“Anybody who ever built an empire, or changed the world, sat where you are now. And it’s because they sat there that they were able to do it.”
It’s an unfortunate truth the support provided to employees exiting an organisation won’t come from George Clooney. Neither will it come in the form of neatly motivational sound bites such as the one above from his 2009 movie Up in the Air, where he plays a “transition consultant”.
Fortunately, the likelihood of those employees receiving some form of support is increasing. As Kumar Abhishek, vice-president of human resources for Asia Pacific at the Bank of America Merrill Lynch, notes: “If you look back more than five years at the outplacement scene in general, the conversation might have been around whether a company should do something in terms of support and if government or organisations should pick up the cost.
Now you see a second phase where outplacement support is becoming an accepted part of the package for multinational organisations and the question is more likely: what sort of support should the company provide?
There’s no doubt the support is needed. The United States Bureau of Labor Statistics estimates 8.8 million jobs have been lost in the US alone since the start of what is now being called the Great Recession in late 2008.
Though the timing of individual countries’ entries into and exits from recession varied, the scale of the financial crisis, with its roots in the US housing bubble, is such that its effects have been globally felt in a widening spiral.
So what type of support can employees expect and why do companies increasingly feel they should provide it?
Typically, employees whose companies offer outplacement support can expect a range of services provided by specialist third-party firms.
“Candidates”, as the industry likes to call them, will often be linked with a career consultant whose job is to help them assess the right fit between their skills and interests, and the job market. This might take the form of weekly one-on-one sessions of about an hour.
That personal touch is the key, since a 2012 Australian report by Choice Career Services, noted one-on-one coaching was the most highly rated outplacement service by retrenched employees.
With 85% seeing this as valuable support, it led to other common transition services such as job interview techniques (83%), resume preparation (79%), networking skills (74%) and understanding employment markets and agencies (73%).
Taking time to talk to a coach about goals is also important. Specialist outplacement firms note that, rather than simply trying to identify the nearest identical job to the one just lost, candidates are encouraged to think more broadly. Starting a business, working as a consultant, studying or perhaps even deciding the time is right to retire can be equally valid responses to an enforced period of unemployment.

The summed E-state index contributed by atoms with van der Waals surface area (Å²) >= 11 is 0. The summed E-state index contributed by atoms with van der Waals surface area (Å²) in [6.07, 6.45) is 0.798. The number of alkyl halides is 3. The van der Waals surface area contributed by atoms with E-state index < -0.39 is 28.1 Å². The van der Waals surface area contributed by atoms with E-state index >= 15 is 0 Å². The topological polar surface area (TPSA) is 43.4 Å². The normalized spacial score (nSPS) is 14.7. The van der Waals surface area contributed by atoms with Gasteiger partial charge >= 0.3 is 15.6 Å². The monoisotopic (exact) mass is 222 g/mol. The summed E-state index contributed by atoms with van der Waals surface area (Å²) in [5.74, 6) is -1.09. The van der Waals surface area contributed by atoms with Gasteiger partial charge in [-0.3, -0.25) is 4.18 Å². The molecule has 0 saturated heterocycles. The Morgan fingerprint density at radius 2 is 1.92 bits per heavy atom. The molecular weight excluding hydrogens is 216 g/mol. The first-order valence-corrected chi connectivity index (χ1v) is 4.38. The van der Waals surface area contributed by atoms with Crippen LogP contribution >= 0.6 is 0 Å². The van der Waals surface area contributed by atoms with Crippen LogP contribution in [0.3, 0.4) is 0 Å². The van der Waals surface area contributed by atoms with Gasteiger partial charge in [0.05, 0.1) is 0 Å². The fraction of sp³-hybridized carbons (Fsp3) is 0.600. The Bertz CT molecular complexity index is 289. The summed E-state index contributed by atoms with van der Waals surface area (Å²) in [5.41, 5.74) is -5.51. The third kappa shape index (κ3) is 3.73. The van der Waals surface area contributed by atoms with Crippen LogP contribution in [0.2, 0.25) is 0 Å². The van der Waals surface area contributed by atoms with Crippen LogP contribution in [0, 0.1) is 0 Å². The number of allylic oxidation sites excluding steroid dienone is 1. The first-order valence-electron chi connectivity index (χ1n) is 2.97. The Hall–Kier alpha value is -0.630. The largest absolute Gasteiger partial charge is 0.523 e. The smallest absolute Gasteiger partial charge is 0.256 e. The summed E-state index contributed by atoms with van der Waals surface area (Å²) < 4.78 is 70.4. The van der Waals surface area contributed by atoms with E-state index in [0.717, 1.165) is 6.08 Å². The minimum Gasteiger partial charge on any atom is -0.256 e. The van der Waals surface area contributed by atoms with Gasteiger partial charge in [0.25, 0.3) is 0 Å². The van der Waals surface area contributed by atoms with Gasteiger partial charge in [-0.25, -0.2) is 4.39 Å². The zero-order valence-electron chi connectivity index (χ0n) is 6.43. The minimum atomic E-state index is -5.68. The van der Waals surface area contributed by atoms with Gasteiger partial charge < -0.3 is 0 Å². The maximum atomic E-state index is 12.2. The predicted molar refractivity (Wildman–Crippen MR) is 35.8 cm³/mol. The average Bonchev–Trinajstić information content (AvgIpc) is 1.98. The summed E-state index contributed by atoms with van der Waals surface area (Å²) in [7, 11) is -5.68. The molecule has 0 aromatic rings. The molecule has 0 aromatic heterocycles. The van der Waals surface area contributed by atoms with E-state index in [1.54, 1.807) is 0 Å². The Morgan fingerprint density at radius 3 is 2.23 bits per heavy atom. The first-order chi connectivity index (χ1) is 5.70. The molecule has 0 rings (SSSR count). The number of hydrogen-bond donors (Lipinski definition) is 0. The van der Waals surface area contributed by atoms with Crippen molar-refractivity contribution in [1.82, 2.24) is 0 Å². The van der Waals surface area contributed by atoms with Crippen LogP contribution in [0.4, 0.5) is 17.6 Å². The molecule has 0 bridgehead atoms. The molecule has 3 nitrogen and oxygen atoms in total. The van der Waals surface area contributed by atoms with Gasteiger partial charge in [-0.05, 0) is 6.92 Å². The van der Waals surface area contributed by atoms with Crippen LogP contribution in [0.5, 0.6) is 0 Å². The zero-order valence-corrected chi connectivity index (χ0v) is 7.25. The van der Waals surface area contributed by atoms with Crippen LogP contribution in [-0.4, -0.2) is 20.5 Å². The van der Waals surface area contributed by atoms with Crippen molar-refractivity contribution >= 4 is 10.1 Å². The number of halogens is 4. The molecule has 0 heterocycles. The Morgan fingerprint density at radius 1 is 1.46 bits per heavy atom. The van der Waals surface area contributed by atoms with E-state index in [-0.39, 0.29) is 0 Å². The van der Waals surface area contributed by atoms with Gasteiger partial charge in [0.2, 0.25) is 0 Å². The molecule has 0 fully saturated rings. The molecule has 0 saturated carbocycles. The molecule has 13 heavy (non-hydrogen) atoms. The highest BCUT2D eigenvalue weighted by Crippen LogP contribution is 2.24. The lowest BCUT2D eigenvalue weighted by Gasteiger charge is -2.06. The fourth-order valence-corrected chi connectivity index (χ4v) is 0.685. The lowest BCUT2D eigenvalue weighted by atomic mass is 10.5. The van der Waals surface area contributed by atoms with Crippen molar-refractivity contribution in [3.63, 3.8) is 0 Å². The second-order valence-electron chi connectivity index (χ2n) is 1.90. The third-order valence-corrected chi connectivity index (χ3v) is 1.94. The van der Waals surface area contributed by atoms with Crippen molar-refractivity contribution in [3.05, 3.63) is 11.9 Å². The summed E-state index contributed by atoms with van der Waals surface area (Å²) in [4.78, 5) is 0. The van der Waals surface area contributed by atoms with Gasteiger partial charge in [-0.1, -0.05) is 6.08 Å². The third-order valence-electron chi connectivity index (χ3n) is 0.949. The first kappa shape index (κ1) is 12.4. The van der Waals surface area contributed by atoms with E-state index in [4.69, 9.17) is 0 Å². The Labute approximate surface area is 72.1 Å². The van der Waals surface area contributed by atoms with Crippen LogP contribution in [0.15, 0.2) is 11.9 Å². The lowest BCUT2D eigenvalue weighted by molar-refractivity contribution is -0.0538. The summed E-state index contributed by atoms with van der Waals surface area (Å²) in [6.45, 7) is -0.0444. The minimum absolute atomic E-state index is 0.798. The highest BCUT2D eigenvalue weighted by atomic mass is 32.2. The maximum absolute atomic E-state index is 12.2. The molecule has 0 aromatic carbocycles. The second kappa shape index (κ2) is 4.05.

Those outplacement firms can also provide guidance to employers around the nitty-gritty of managing off-boarding, as well as working with the “survivors”. It’s sometimes forgotten employees who keep their jobs often experience a destabilising period of uncertainty.
Left alone, watching long-term friends leave while new management arrives, “survivors” may be susceptible to headhunting advances or are simply less productive.
The Choice Career Services report notes implementation of “resilience” programmes can reduce work-related mental ill-health cases by 60% and bring a 25% increase in staff satisfaction.
Return on investment
Before the fairytale becomes too alluring, it’s worth remembering businesses only run so far on sentiment. The bottom line is bound to make an appearance somewhere, particularly if a company is reducing headcount to reduce costs.
Alysson Do, vice-president and HR business partner for Asia Pacific and emerging markets at Pitney Bowes, explains: “I think if we look at the global picture, then in more mature HR markets such as the US and Europe, the conversation is about the evolution of outplacement support.
“In Asia, HR is sometimes still fighting. They still need to have the conversation about whether to provide support. People might ask, ‘will I spend four to six thousand dollars per employee for outplacement support?’”
That there is a human cost to job losses is clear. “Whether you’re a fork-lift operator or a CEO, when you hear you’ve lost your job it’s like ‘Maslow’s hierarchy of needs’. There’s an instinctive emotional response, ‘How will I feed my family?’” Do says.
Beyond that instinctive response, more complex conflicts start to take root. Arold de Vries, HR director at Damen Shipyards, has experienced them. “I’ve had a guy come to me with a month left before his job ends saying, ‘I haven’t told my wife yet’. It’s very difficult for people to know how to deal with the emotional side of job loss,” he says.
“How to deal with it at home, how to explain it to the children, what should they say at school when the other kids ask? They don’t know. So instead they put it all in a secret box.”
But is there a business benefit to offering outplacement support, and how are HR professionals framing that conversation?
Those interviewed for this article expressed a general view that organisations should be willing to do “the right thing” and support employees to ease their transition between roles.
Adrian Wong, HR director at McGraw-Hill Asian Holding, says there’s a sense of responsibility to provide counselling and career advice. “We see the separation package should be complemented by an outplacement package. We should care for employees who are affected by restructuring changes, rather than because there were individual performance-related issues. We owe them support.”